2016-11-18 / Community

City back to drawing board on city manager search

By Wm. Duke Harrington
Staff Writer

SOUTH PORTLAND — Less than 38 hours after South Portland Mayor Tom Blake announced the city council’s selection for a new manager at the Nov. 7 council meeting, that candidate, Edward Collins of Lehi, Utah, declined the job offer.

“We are disappointed,” Blake said on Wednesday afternoon, Nov. 9. “We thought he was a good fit. However, any candidate has to feel very comfortable and he apparently was not. But that’s OK. It is what it is and we will move forward.”

Two finalists for the job, culled from a list of 23 applicants, traveled to South Portland Nov. 2-3 to sit for second interviews, to meet with department heads and to attend a mixer with residents alongside their respective spouses. The other candidate was James “Ty” Ross of Dalton, Georgia.

In separate telephone interviews conducted shortly before 8:30 a.m. Nov. 9, both Blake and interim City Manager Don Gerrish said Collins had taken the job. However, three hours later the city issued a press release saying he “will not be accepting the position.”

Gerrish said that notice came in the form of an email that arrived in his inbox at 9:34 a.m.

A story in last week’s print edition of the Sentry carried an announcement of Collins’ hiring. That issue went to press about the time Collins’ sent his refusal notice.

“He had accepted the contract and we informed him we were going to announce it,” Gerrish said. “We did not have a signed contract back yet, but the only detail we had left to settle was the exact date when he would start. Other than that he told us he had accepted the contract.”

Collins, 51, would have been paid $115,000 per year, a little less than the $121,000 annual salary allowed to his predecessor Jim Gailey, who left in July after nearly nine years on the job. Gailey is now the assistant manager of Cumberland County.

In his email to Gerrish, Collins was non-specific about exactly what turned him off on the job at the 11th hour.

“After careful consideration of the entirety of my experiences in the selection process . . . it is clear to me that I am not the right person for the job at this time,” he wrote. “I recognize that my decision creates some difficulty for the city council. I apologize for that but I feel strongly that getting the right person on the job is more important than sticking to a strict schedule or process.” On Monday, Nov. 14, the council met in a workshop session to consider what to do next.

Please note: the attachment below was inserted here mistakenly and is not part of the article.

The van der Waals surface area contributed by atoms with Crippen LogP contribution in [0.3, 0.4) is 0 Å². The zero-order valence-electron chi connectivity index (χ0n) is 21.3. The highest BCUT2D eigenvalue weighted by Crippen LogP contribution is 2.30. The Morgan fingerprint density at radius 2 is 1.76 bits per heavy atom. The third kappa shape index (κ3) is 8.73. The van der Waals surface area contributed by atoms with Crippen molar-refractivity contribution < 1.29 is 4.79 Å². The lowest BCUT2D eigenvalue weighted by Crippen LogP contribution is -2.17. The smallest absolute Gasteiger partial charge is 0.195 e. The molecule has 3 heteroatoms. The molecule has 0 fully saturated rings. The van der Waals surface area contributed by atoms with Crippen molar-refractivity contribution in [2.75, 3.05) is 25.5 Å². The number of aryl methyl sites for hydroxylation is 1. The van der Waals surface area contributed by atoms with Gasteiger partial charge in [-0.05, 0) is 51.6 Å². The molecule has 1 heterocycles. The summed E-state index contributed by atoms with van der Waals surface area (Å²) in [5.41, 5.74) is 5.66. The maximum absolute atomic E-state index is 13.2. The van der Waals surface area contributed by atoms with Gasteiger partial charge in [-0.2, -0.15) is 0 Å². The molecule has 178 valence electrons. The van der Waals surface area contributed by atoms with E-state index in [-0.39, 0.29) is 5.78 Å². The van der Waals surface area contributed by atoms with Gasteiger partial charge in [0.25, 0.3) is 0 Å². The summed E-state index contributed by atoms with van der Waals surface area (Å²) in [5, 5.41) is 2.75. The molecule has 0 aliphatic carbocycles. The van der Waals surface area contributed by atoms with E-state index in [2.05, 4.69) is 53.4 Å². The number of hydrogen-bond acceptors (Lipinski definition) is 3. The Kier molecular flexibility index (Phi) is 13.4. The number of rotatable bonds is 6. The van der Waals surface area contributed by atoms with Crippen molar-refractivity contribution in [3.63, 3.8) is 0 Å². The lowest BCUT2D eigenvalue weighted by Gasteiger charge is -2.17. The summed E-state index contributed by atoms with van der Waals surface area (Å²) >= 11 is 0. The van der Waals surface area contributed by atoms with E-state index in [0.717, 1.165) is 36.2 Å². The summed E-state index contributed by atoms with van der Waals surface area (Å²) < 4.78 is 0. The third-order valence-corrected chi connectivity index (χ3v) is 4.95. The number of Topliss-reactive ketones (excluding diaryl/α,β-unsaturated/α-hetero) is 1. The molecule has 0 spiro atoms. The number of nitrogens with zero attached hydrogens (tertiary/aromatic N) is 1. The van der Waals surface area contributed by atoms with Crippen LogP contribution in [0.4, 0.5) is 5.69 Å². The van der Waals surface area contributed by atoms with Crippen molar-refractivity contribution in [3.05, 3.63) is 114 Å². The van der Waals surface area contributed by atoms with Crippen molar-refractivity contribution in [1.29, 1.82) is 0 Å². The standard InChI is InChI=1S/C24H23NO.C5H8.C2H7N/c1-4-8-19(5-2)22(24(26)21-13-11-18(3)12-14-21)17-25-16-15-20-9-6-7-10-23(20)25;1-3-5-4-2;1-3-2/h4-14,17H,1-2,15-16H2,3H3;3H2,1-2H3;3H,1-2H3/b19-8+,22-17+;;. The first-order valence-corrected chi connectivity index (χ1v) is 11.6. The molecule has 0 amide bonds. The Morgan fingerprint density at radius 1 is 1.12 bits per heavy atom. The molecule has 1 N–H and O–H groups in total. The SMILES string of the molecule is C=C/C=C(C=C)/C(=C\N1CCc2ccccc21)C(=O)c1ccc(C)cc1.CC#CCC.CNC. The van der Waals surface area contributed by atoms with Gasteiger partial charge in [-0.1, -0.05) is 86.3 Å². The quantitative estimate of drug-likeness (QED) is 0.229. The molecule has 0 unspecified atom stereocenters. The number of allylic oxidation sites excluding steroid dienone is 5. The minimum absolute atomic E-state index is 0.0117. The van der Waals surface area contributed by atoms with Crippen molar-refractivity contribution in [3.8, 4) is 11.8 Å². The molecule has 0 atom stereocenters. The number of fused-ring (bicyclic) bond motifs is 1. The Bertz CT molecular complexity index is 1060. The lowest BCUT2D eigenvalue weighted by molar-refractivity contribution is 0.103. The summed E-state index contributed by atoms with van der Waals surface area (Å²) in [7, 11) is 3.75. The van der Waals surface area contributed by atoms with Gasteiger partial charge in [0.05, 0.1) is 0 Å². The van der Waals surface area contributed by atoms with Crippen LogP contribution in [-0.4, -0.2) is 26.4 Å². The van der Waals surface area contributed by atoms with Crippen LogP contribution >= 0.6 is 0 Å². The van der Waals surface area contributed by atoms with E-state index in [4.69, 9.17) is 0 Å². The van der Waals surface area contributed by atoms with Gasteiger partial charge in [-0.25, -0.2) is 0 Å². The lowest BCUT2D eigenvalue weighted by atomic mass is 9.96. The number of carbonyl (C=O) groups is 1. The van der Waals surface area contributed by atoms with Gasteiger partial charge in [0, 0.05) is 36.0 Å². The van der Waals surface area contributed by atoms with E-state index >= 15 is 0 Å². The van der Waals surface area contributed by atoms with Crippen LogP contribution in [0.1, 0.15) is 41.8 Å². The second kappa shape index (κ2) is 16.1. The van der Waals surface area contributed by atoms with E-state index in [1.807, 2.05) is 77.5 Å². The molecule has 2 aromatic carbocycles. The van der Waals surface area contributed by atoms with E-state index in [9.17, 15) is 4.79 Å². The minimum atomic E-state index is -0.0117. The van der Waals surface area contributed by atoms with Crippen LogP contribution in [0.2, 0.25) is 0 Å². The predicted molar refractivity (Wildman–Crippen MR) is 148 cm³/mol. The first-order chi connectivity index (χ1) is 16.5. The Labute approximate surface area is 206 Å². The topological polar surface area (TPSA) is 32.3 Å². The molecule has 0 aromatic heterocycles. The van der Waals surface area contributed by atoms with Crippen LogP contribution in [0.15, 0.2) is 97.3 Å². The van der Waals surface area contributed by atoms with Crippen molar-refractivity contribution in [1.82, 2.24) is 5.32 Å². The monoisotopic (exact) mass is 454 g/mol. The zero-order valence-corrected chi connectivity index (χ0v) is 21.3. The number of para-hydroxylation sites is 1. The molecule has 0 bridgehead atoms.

“Plain and simple, what has happened is pretty much behind us,” Blake said. “I don’t want to dwell on whys, or whats. Our task now is (to ask), ‘What do we do going forward?’”

First on the table was a suggestion that the council take out a requirement that the new manager live in South Portland. Of the original 23 resumes submitted to replace Gailey, only four came from Maine residents, not counting Collins, a Maine native who has lived in Utah for 23 years and recently inherited a house on Hall Street in South Portland.

“Just because you do not live in the community does not mean you do not respect the community,” Councilor Linda Cohen said.

“We may not get anybody different, but you never now, we might,” she said of reposting the job, adding that some current city employees who live in surrounding towns might have passed on submitting an application because of a residency rule.

Councilor Claude Morgan said the residency requirement exists in order to make the manager “feel the pain” of his or her city budget.

“Why would a city manager have any incentive to keep taxes low if they are living someplace where the mill rate is quite acceptable to them,” he said.

But Morgan said the budget is actually the city council’s responsibility, not the manager’s.

“It’s on us,” he said, agreeing, “there may be somebody who lives 30 miles or so from here who does not want to sell a house in order to buy a house in a tough market.”

“We should not try to force a lifestyle change,” Morgan said. “We are hiring professional services, we are not asking someone to drink the Kool-Aid and be one of us.”

The residency requirement was cut, with the council agreeing to place new advertisements for the job “as soon as possible.”

For the new search, the council will continue to use Portland consulting firm, Eaton Peabody. The $9,500 contract signed with the company in July lasts until South Portland has a new manager in place, Blake said.

A separate contract with Gerrish, who works for Eaton Peabody, also has no specific end date, lasting until a permanent manager takes over. Gerrish will continue to serve until then as interim manager, logging three days per week at a rate of $650 per day.

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